East Street Mews will create 11 affordable homes for young homeless people
Share

Our site visit to East Street Mews

Tom Gellatly | 09.08.19

LandAid’s Ambassadors Lucy Piper and Lindsey Iles, from Andrews Corporate Client Services and AWW respectively, visited East Street Mews a few weeks ago. 

The project, which is being spear-headed by Gavin Bridge from Cubex, will create 11 affordable homes for young homeless people in Bristol and has been delivered almost exclusively on a pro bono basis. They were shown round by Luke Martin from JLL who’s managing the project and while they were there took some time to ask him a few questions. Check out what he said below. 

What is the aim of the East Street Mews Project?  

East Street Mews project will transform a derelict Council-owned property into affordable homes for 11 local young people who have been affected by homelessness, they’ll be supported by local charity Developing Health & Independence (DHI)

The project will not only create homes but also produce a pro bono model which can be replicated by other developers with a significant construction spend and provide a viable way of bringing empty Council property back into use. It’s a win win!  

Tell us a bit about JLL and their involvement with East Street Mews? 

JLL has supported the project by providing Project Management services on a pro bono basis. This involves supporting the project from initiation through to the construction phase of the project and providing general property advice to DHI in relation to the lease with Bristol City Council.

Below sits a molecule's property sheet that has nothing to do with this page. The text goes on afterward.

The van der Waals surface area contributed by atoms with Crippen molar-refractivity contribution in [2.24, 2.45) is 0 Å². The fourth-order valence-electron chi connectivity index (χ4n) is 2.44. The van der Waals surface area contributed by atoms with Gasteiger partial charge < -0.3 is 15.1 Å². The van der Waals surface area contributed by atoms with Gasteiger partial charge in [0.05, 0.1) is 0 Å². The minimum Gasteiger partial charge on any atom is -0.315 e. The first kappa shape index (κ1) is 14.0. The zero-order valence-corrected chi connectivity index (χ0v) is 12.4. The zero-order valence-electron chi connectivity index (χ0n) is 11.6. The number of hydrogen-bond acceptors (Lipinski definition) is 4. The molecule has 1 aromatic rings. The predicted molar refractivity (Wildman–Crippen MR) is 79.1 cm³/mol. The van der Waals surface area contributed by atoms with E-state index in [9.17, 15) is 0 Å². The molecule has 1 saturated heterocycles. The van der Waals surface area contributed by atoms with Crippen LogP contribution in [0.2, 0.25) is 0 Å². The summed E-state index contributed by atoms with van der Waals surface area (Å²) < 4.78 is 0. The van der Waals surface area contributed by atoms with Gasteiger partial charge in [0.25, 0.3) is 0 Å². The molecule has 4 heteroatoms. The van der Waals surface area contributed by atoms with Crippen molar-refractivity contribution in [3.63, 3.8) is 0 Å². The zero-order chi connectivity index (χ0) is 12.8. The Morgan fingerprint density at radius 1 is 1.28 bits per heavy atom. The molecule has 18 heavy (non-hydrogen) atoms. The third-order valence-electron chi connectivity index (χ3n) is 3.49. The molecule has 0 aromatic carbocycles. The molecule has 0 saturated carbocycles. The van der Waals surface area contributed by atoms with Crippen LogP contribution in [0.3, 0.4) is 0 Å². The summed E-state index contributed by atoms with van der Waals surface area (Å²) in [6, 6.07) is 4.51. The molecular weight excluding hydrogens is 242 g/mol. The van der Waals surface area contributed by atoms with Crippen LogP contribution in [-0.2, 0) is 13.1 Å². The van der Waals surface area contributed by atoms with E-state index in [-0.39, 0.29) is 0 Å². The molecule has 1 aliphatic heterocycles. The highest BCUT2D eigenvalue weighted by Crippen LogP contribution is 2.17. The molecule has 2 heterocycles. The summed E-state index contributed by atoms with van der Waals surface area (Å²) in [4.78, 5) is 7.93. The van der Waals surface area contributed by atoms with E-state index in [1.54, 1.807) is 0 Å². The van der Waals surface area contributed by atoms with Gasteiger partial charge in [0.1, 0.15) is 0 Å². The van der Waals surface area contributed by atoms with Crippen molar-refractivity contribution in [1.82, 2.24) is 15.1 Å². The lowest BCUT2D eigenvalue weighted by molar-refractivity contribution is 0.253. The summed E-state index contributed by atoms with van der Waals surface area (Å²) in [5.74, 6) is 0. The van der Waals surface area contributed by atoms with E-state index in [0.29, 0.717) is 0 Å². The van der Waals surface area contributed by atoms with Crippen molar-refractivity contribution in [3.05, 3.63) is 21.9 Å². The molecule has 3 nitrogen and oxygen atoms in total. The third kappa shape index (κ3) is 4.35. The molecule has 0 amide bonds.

What made you/JLL want to get involved? 

Youth homelessness is a major concern not only in Bristol but in the UK generally. Having the opportunity to help solve the issue through use of our property and construction expertise has been hugely rewarding – I’ve really enjoyed it! 

What has been the most challenging part of the project so far? 

As with many long-term empty properties, East Street Mews was in extremely poor condition. Early structural surveys identified the need to not only replace the roof but also re-secure the first  and second floors to make the building structurally sound again. To carry out these works required an extensive temporary works installation to ensure that they were done in the safest way possible.  

Any highlights so far? 

Personally, helping out with the strip out and demolition works at the early part of the construction phase was a highlight for me. It’s not every day I’m involved on a scheme in a hands-on capacity and it was great to really feel part of it. 

What made you take on the role of being a LandAid Ambassador and what do you hope to achieve? 

I have really enjoyed being involved on East Street Mews project, seeing the difference that schemes such as East Street Mews and Landaid House make to those who need it the most has motivated me to assist longer-term on future Landaid projects.  

Read more about the East Street Mews project here.